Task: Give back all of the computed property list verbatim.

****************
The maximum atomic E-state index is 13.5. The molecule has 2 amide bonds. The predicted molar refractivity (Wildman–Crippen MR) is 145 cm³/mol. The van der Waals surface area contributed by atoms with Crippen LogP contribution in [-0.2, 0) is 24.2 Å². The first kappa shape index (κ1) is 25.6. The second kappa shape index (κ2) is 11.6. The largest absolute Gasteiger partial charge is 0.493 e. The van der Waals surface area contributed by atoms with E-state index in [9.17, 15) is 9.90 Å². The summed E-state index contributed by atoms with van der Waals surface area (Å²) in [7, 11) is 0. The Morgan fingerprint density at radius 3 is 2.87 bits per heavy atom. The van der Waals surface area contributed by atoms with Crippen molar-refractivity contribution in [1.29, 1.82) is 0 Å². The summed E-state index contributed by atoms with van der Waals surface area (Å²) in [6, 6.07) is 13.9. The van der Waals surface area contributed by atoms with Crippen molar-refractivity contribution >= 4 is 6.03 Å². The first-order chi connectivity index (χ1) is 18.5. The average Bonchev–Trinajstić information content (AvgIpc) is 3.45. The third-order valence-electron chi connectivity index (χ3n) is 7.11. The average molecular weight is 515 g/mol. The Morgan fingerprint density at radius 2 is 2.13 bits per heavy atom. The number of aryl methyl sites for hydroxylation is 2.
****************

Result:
The maximum atomic E-state index is 13.5. The molecule has 2 amide bonds. The predicted molar refractivity (Wildman–Crippen MR) is 145 cm³/mol. The van der Waals surface area contributed by atoms with Crippen LogP contribution in [-0.2, 0) is 24.2 Å². The first kappa shape index (κ1) is 25.6. The second kappa shape index (κ2) is 11.6. The largest absolute Gasteiger partial charge is 0.493 e. The van der Waals surface area contributed by atoms with E-state index in [9.17, 15) is 9.90 Å². The summed E-state index contributed by atoms with van der Waals surface area (Å²) in [7, 11) is 0. The Morgan fingerprint density at radius 3 is 2.87 bits per heavy atom. The van der Waals surface area contributed by atoms with Crippen molar-refractivity contribution in [1.29, 1.82) is 0 Å². The summed E-state index contributed by atoms with van der Waals surface area (Å²) in [6, 6.07) is 13.9. The van der Waals surface area contributed by atoms with Crippen molar-refractivity contribution >= 4 is 6.03 Å². The first-order chi connectivity index (χ1) is 18.5. The average Bonchev–Trinajstić information content (AvgIpc) is 3.45. The third-order valence-electron chi connectivity index (χ3n) is 7.11. The average molecular weight is 515 g/mol. The Morgan fingerprint density at radius 2 is 2.13 bits per heavy atom. The number of aryl methyl sites for hydroxylation is 2.